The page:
Pounding the keys

I think that we have reached the stage where another short break from matters of noise would be welcomed by one and all.

A couple of days ago I passed a significant personal milestone. No it wasn’t a birthday where my age was divisible by ten, although that will come soon enough, but a full five years since the first of my essays – Why am I doing this? (posted 10 Mar 2010) – appeared on this blogsite. As I sit in front of my computer to type this current posting the evidence of this marathon is all too visible. Reading the keys from the top left of my keyboard, I see “Q” and a “W” as normal, but the next two keys are totally blank and the third is blank all but for a single remaining fleck of white. All in all, about half of the letter keys are cloaked in mystery. Since I am not a touch typist, this does pose a few problems, and, when they are first typed in, my sentences can appear to be something that even GCHQ might find a challenge to decode. I really must get a new keyboard!

Whilst this sorry state of affairs is testament to the poor quality of the keyboards that some suppliers ship as standard, it also bears witness to the two, or perhaps, three million keystrokes that were necessary to input more than 450,000 words that have been required to construct around 470 blogs that you are able to read on this site, if you have the time and the inclination.

If only I had known what I know now when I was approached five years ago by a person – and yes you know who you are – who had commissioned the HS2 and the environment site to be set up and was looking for an author for a few blogs for it. If I had, then my definite refusal at that stage would have saved me a big chunk of my retirement spent in hard, but I must confess not entirely unrewarding, labour.

Looking back over this past year’s output, I have counted eighty-eight blogs posted requiring just short of 100,000 words. Only twenty of these essays have covered the chosen topic in a single blog; the vast majority have been made more expansive by dealing with the subject in two or more parts, consistent with my mission to investigate and report subjects fully. An example of this multipart approach is the current series Gladiatorial games, covering the expert evidence on noise issues that was presented to the Select Committee at the back end of last year, which has reached part 20 with more to come. Two other major multipart series posted during the past year have been Degrading practices (fourteen parts), looking at the likely impacts of HS2 on classic services on the West Coast Main Line, and Paxo stuffing (eight parts), in which I dispute the claims made by HS2 Ltd Chairman, Sir David Higgins, in a letter published in the Financial Times. What has become my specialist topic, HS2 operational noise pollution, received additional attention in the two series A very noisy bird (three parts) and Not a precise science (six parts). It is my hope that the research that was required to prepare these postings, and the resulting facts presented, will serve as ammunition for those who are relentlessly continuing to fight against this nonsensical project.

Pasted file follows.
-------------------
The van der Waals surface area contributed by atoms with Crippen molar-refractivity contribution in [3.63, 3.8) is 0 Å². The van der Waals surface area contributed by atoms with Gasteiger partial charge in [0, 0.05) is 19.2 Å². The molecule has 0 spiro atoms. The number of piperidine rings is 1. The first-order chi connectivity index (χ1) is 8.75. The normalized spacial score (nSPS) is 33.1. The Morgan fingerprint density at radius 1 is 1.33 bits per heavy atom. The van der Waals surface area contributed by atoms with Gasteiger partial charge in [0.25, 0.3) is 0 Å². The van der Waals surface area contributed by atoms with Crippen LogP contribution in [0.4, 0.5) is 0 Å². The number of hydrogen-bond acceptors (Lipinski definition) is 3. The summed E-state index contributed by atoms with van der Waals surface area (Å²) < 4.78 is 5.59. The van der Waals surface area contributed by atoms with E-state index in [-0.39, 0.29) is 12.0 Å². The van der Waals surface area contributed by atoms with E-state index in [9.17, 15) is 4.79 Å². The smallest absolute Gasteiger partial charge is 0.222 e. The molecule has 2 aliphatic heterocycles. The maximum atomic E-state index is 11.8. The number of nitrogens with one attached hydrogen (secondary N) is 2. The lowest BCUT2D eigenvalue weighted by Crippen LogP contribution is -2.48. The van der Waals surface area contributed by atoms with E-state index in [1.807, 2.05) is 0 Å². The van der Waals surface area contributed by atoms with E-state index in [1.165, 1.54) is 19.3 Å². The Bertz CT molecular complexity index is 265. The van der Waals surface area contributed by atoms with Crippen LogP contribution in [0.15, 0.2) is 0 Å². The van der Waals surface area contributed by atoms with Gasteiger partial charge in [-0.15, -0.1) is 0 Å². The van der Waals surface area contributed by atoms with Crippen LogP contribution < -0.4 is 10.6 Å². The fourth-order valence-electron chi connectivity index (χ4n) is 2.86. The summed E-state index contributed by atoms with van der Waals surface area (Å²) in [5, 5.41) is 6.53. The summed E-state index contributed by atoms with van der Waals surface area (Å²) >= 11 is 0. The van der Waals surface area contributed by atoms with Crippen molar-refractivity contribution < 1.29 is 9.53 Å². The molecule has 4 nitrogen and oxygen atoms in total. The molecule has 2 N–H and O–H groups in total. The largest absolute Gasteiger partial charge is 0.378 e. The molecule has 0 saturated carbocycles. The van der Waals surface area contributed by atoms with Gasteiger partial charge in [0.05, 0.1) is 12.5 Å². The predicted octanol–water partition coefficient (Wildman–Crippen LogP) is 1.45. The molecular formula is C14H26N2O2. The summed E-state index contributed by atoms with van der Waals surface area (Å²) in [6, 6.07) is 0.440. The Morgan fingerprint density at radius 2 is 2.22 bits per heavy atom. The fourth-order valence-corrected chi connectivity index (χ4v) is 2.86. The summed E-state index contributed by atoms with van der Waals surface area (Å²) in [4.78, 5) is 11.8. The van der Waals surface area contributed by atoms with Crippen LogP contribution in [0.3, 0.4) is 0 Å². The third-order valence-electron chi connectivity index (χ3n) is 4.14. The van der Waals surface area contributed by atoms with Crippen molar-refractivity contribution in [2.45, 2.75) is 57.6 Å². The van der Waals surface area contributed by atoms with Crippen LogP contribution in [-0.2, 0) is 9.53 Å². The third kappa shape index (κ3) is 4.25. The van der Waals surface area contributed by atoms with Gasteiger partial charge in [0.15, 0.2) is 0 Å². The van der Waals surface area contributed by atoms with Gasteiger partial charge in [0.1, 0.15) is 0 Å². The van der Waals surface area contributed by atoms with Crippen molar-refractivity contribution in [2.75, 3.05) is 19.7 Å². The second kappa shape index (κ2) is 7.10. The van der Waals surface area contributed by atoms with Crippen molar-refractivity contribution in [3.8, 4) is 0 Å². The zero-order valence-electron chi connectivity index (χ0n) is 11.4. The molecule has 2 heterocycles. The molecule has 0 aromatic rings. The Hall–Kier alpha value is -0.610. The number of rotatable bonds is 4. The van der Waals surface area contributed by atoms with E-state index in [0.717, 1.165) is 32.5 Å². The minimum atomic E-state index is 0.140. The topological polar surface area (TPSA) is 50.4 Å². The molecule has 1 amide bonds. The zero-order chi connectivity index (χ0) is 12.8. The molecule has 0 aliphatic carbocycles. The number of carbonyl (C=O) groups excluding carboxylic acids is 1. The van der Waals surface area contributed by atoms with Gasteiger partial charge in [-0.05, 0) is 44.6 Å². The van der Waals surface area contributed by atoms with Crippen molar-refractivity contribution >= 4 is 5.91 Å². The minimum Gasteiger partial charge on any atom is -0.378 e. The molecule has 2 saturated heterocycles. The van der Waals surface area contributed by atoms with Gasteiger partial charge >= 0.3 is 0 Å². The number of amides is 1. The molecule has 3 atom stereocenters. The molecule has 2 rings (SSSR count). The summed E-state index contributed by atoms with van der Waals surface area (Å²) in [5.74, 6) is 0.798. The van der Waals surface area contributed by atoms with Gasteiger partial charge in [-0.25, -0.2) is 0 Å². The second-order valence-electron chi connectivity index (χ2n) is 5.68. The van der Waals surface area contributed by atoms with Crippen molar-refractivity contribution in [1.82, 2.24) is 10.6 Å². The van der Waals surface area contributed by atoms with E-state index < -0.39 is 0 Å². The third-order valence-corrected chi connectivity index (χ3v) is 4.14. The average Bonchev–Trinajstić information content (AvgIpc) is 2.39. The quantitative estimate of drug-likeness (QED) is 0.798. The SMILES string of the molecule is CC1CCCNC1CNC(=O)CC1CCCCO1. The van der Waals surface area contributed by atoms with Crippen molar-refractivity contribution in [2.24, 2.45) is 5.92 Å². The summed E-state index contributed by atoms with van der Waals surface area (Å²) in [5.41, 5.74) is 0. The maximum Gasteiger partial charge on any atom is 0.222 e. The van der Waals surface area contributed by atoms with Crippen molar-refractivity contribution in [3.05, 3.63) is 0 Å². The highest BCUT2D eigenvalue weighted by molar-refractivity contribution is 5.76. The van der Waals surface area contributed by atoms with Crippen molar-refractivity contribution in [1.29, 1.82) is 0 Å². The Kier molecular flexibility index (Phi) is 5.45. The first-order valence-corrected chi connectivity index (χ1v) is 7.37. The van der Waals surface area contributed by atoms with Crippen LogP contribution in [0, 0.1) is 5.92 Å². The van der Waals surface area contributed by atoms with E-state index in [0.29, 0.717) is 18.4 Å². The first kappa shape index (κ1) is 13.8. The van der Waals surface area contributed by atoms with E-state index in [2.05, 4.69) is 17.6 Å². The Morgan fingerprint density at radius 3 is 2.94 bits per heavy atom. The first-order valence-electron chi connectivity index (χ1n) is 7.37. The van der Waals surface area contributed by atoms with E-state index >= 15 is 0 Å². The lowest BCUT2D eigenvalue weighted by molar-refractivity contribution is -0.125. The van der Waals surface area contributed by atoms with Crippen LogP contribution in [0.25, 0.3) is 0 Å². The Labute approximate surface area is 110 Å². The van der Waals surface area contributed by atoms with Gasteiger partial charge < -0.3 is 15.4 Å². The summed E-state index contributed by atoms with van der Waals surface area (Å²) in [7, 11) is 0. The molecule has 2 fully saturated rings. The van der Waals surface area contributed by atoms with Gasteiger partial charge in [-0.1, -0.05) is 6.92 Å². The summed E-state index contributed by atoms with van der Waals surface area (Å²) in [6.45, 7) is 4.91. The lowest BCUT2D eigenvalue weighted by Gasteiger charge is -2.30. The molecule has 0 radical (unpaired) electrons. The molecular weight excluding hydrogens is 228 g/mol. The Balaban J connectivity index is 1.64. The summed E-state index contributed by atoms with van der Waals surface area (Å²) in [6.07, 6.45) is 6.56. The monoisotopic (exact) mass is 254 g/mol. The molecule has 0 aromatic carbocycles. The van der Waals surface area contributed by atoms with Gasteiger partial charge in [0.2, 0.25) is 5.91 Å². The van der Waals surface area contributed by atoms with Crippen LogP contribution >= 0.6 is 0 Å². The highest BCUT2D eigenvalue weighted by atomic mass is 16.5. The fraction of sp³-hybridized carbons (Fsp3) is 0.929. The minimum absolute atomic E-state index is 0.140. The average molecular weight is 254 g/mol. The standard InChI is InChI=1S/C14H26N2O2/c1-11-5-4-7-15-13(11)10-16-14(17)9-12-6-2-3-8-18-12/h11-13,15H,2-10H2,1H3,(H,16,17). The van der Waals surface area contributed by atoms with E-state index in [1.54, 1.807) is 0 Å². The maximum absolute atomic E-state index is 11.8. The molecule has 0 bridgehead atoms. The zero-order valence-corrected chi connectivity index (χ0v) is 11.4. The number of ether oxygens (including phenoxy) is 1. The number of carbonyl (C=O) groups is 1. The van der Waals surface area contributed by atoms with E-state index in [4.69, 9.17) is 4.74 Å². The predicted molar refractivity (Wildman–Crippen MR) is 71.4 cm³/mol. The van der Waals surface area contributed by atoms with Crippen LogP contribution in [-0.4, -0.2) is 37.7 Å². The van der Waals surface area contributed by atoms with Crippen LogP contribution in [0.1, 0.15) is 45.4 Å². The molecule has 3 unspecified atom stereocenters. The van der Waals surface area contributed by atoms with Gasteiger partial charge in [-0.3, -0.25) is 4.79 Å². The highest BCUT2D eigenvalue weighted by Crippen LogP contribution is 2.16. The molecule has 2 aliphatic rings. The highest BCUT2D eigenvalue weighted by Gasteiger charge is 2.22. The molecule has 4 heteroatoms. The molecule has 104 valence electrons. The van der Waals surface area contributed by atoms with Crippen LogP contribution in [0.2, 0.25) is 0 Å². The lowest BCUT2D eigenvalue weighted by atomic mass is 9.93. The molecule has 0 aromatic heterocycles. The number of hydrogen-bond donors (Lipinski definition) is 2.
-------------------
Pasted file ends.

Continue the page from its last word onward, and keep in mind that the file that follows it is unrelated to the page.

Unsurprisingly, the activities of the HS2 Select Committee provided the stimulation for a number of my postings, and the contest for the Leader of the Labour Party did not fail to motivate my fingers to twitch over the keyboard. Then, of course, there were the exploits of a certain pear tree to report. But, above all, my main stimulation remains that the more that you look into the project and its justification, the more the sheer inappropriateness of the proposal and the legislative process that will allow it to be built becomes apparent.

Just in case it might interest anyone other than just me, I have updated the table of the top five blogs that I have presented every year at this time. For anyone new to this site, this table shows the five – well six, actually, this year – most popular blogs across my entire five-year output, measured by the number of page views achieved by each blog up to the end of this past year 2015-16. I have also identified the comparative positions of each at the end of 2014-15.

End 2015-16 End 2014-15
Pass me the map 1 1
Grabbed by the throat 2 2
Another walk in the woods 3 3
It’s there for all to see 4 (-)
A stroll down the road 5 (-)
Westminster comes to Cubbington, part 1 5 (-)

The top two are well clear of the field – why this should be is a mystery to me.

It never ceases to amaze me that whenever I sit down to pen a new blog there are always several candidate topics to tackle, and I have never, as far as I can recall, been left struggling to find a subject. In fact, I have set aside many potentially fruitful subjects when selecting the topic for my next blog with every intention of tackling them in due course, but have then failed to get around to them.

As long as there is an abundance of issues to examine I will find it hard to resist the temptation to blog about them, but I want to get my life back at some stage, so I can’t necessarily promise that I will be posting another celebratory blog at this time next year.


One response to this post.

  1. The Camden Cutting Group, at the Euston station throat very much appreciates your continued output! We too would like our lives back at some point – but with well over a decade of construction on our doorsteps this seems like a distant wish. Thank you for the series on noise in particular.


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